EUROPE: Identity checks for rail passengers travelling across the Øresund fixed link between Denmark and Sweden are to be simplified with effect from January 30, Danish national operator DSB has announced.
In response to the European migrant crisis, with effect from January 4 2016 the Swedish government brought in a requirement for passengers arriving in the country to have official photo ID. Identity checks for long-distance trains take place before boarding in København H station, with passengers asked to arrive 30 min before departure. Passengers on commuter and regional services are required to disembark at København airport station for identify checks in Terminal 3, before boarding another train on a different platform. This adds around 20 min to journeys on a route which carries significant daily commuter traffic.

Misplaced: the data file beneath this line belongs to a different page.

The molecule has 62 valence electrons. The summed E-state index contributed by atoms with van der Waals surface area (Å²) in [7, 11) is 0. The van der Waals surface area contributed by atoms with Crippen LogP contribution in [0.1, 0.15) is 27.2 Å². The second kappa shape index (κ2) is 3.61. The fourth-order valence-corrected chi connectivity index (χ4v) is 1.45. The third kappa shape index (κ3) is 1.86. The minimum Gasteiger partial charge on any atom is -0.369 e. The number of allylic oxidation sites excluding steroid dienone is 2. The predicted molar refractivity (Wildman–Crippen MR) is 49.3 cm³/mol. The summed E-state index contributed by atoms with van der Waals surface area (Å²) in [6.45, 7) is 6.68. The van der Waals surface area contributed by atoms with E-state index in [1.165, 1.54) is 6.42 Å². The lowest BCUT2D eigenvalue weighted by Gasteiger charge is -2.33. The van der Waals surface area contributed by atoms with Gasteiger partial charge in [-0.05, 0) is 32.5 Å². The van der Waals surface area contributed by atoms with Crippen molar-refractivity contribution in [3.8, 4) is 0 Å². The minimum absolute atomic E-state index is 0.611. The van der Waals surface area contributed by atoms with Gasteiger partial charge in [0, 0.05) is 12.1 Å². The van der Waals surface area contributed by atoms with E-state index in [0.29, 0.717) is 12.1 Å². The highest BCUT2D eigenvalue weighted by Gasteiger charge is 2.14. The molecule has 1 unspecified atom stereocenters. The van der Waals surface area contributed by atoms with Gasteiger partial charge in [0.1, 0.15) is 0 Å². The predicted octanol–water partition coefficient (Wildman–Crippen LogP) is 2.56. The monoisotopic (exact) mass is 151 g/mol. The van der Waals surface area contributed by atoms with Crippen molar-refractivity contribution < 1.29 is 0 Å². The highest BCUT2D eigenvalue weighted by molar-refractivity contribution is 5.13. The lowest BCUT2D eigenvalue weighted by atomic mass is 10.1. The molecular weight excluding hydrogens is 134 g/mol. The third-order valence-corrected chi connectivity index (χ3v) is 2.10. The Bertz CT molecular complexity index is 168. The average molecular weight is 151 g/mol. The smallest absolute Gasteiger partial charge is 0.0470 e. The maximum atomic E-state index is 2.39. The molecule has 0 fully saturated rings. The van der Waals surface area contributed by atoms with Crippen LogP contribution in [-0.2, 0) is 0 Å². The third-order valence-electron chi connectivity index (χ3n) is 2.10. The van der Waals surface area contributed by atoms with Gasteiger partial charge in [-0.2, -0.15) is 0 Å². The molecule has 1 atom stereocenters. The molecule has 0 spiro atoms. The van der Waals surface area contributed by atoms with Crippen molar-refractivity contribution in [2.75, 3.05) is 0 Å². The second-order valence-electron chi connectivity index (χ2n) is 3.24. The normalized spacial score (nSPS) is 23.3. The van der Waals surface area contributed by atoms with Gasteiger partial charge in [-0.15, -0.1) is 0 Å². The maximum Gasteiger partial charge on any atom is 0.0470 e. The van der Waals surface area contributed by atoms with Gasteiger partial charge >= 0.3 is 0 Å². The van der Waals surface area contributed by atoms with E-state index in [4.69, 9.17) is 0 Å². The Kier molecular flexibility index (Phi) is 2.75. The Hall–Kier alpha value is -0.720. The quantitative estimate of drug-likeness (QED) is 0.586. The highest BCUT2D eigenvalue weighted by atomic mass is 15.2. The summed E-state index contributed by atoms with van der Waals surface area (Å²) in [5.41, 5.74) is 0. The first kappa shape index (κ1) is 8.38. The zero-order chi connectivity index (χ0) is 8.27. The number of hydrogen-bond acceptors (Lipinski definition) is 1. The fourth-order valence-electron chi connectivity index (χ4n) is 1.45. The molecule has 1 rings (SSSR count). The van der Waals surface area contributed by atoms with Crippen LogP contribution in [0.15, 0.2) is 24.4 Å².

The new procedures will enable passengers being checked to use the same platform, which is expected to reduce delays and enable more trains to be operated; a service from København H to the airport is planned to run every 10 min once the new procedures are running smoothly. DSB’s IC Bornholm service will also resume calling at the airport from January 30.
Passenger numbers across the Øresund in 2016 were down 12% on the previous year. DSB says the ID checks also had direct cost of DKr70m during the year, of which Swedish transport authority Skånetrafiken will pay half.
There have been about 27 cases of passengers with missing or faulty ID reaching Sweden, with DSB assigned a penalty SKr10 000 in one case, a decision which it has objected to.
There are no ID checks when travelling from Sweden to Denmark.